In the same way, financial derivatives also accept a well-defined structure of parameters and ambient parameters that fully describe the dependence of the option on its underlying security. One does not even need to remember the lists of parameters required to specify the model, but only its name. Thus the parameter specification for an American Put option is described by the command:

In this way we can easily make a template for calculating and pasting financial derivatives with variable inputs:

The output of the above `Manipulate` is copied directly onto your clipboard so that you can paste it into an input cell, wrap `ReleaseHold` around it, and replace the `PlaceHolders` by numerical values, as in the example below:

Finally, though by no means exhaustively, there is the function `TradingChart`, which takes data from the pre-existing function `FinancialData` and graphs it up with financial indicators, which can be used to identify possible trading events. In the case below, I have chosen a darker opacity for those closing prices in the bottom and top third of values because they suggest possible moments when one is most likely to buy or sell, respectively.

One of the main purposes of the conference was also to highlight *Mathematica*’s development of CUDA programming and to show that it can be applied to the massively parallel evaluation of financial options. To access this functionality, we must first load in the *CUDALink* package, which allows one to utilize the many parallel cores on the GPU. Here we simultaneously evaluate one hundred thousand different Asian arithmetic options, which are each simulated using Monte Carlo techniques. The time required to perform these calculations is a small fraction of the time required using CPU compilation.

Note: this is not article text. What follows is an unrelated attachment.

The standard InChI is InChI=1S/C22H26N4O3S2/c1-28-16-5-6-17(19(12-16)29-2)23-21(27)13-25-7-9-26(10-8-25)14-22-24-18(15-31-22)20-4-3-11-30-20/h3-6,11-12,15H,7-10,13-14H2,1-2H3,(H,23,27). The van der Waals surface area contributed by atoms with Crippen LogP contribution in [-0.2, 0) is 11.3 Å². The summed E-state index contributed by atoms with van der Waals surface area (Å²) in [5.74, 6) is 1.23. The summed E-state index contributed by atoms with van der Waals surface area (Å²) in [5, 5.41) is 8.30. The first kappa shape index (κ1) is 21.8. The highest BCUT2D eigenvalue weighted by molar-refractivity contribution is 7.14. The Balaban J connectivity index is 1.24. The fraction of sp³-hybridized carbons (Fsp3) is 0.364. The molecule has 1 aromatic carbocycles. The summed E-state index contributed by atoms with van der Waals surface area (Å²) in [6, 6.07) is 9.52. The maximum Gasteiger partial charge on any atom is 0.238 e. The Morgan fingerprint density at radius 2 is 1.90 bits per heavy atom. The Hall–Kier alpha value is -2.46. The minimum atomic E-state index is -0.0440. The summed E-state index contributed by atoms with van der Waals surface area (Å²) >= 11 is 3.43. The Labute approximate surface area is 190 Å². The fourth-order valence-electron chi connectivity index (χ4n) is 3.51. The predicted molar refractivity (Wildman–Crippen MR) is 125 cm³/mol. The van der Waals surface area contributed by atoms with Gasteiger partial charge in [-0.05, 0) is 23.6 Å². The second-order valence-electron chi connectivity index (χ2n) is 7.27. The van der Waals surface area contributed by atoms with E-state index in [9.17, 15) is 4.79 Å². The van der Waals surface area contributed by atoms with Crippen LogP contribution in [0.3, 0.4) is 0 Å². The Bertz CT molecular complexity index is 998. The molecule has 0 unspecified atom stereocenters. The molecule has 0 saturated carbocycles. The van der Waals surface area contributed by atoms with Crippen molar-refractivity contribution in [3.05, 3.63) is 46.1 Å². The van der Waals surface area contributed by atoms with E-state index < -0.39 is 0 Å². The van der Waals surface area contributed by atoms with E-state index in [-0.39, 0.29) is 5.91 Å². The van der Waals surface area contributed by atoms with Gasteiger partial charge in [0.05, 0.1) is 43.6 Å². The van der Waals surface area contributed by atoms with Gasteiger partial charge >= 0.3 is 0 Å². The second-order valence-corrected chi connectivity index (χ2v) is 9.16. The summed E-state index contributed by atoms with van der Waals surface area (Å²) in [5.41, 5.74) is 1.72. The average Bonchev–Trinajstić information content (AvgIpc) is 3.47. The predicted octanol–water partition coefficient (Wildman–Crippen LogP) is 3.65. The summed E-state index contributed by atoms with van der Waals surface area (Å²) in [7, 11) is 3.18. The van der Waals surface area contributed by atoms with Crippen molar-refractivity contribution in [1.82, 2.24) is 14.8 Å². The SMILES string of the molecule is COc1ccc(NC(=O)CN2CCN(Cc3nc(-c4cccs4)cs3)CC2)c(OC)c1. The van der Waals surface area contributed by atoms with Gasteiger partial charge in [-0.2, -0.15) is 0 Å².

For more information, please refer to the Financial Engineering and Mathematics page, or visit the Optimizing Financial Modeling seminar page to download the full presentations and a white paper on CUDA programming with *Mathematica*.

The use of “Optimizing” as a title for a seminar is a rather disingenuous marketing ploy. What is an “optimal model” supposed to be anyway? A model cannot be optimized. An optimum is, by definition, a state that cannot be improved anymore. In the material I find nothing that would allow me to get to the point of an optimal financial model.